GOES-R EXIS instrument ready for integration

May 02, 2013
The Extreme Ultraviolet and X-ray Irradiance Sensors (EXIS) detect solar soft X-ray irradiance and solar extreme ultraviolet spectral irradiance in the 5-127 nm range. This is a photo of the EXIS Engineering Test Unit. Credit: NOAA/NASA

The first of six instruments that will fly on GOES-R, NOAA's next-generation of geostationary operational environmental satellites, has been completed on schedule, seven months before its scheduled installation onto the spacecraft.

The instrument, the and X-ray Irradiance Sensors, or EXIS, will give scientists a greater measure of the extreme solar from the sun, which can severely disrupt telecommunications, air travel, and the performance of .

"Extreme solar activity has the potential to wreak havoc on the U.S. and global economy, so it's critical that the GOES-R satellite will have this technology in place to monitor for it," said Mary Kicza, assistant administrator for 's Satellite and Information Service in Silver Spring, Md.

GOES-R, scheduled to launch in 2015, will be more advanced than NOAA's current GOES fleet. The satellites are expected to more than double the clarity of today's GOES imagery and provide more than current capabilities with more frequent images.

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NOAA's GOES-R satellite will provide continuous weather monitoring. It will add and renew the capabilities of the other operational GOES satellites. The GOES-R satellite will add new crucial features to weather forecasting technology that will increase tornado warning time and detect lightning like never before. Credit: NASA's Goddard Space Flight Center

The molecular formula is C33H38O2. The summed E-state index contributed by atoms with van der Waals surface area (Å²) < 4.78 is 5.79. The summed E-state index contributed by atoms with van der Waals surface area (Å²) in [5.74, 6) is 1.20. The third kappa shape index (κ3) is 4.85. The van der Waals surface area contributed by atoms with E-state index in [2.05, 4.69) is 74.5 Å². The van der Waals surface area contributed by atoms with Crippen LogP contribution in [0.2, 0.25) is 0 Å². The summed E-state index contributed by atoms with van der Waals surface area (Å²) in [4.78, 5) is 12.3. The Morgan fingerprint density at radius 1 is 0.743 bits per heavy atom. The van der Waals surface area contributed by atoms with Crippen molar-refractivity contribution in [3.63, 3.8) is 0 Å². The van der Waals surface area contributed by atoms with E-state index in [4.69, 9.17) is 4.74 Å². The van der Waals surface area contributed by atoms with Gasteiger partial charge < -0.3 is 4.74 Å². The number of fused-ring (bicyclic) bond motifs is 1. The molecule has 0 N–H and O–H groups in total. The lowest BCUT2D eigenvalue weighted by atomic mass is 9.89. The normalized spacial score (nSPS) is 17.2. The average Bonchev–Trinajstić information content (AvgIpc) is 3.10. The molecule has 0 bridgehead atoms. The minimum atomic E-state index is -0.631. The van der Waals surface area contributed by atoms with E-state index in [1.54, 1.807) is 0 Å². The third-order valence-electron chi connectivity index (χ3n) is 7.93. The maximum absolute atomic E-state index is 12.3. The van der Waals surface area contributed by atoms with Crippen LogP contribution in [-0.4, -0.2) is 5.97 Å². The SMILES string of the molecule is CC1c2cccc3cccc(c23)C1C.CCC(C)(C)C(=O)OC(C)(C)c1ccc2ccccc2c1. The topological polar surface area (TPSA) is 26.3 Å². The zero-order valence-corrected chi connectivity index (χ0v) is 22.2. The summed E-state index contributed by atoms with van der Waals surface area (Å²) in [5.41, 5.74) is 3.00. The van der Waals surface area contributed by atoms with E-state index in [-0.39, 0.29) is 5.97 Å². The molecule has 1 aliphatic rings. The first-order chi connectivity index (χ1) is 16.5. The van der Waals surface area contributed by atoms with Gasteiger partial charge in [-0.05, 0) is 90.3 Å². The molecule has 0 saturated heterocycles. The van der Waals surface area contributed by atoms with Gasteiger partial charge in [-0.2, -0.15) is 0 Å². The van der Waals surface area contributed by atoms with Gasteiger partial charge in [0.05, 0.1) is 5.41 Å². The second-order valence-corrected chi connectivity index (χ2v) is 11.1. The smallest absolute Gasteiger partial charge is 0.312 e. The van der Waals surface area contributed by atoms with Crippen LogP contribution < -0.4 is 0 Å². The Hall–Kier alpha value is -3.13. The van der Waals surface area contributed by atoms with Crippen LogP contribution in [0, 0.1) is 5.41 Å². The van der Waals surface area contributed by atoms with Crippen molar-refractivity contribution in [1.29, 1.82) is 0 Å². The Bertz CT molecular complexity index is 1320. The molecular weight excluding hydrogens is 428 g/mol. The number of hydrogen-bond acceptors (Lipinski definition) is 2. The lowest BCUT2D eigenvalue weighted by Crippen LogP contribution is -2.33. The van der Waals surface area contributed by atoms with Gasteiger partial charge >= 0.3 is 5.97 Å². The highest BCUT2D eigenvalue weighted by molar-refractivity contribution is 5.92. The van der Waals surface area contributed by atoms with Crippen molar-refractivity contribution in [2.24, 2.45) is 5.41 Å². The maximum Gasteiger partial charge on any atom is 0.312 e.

"Data from the GOES-R instruments will be used to create many different products, enabling NOAA meteorologists and other users to better monitor the atmosphere, land, ocean and the sun enabling more timely and accurate forecasts and warnings," said Steven J. Goodman, GOES-R program senior scientist, at NASA's Goddard Space Flight Center, Greenbelt, Md.

EXIS will be shipped from the LASP site in Boulder to Co. in Littleton, Colo., later this year to be installed onto the spacecraft. Lockheed is building the GOES-R spacecraft.

"Completing our first instrument is a major milestone in the satellite building process," said Pam Sullivan, who manages the GOES-R Flight Project at NASA Goddard, and is responsible for the development of the instruments and spacecraft.

The remaining GOES-R instruments to be delivered are:

  • the Advanced Baseline Imager, the primary instrument on GOES-R for imaging Earth's weather, climate, and environment;
  • Geostationary Lightning Mapper, which will provide for the first time a continuous surveillance of total lightning over the western hemisphere from space;
  • the Space Environment In-Situ Suite will consist of sensors that will monitor radiation hazard and warn of high radiation flux events and help mitigate any damage to radio communication;
  • the Solar Ultraviolet Imager is a high-powered telescope that observes the sun, monitoring for solar flares and other that could impact Earth, and
  • the Magnetometer, will provide measurements of the space environment magnetic field that controls charged particle dynamics in the outer region of the magnetosphere. These particles can be dangerous to spacecraft and human spaceflight.

NOAA manages the GOES-R Series Program through an integrated NOAA-NASA program office, staffed with personnel from NOAA and NASA, and co-located at NASA's Goddard Space Flight Center in Greenbelt, Md.

"We're just a few years away from seeing significant improvements in the way NOAA will serve the public with better weather forecasts and warnings," said Greg Mandt, director of the GOES-R Series Program.

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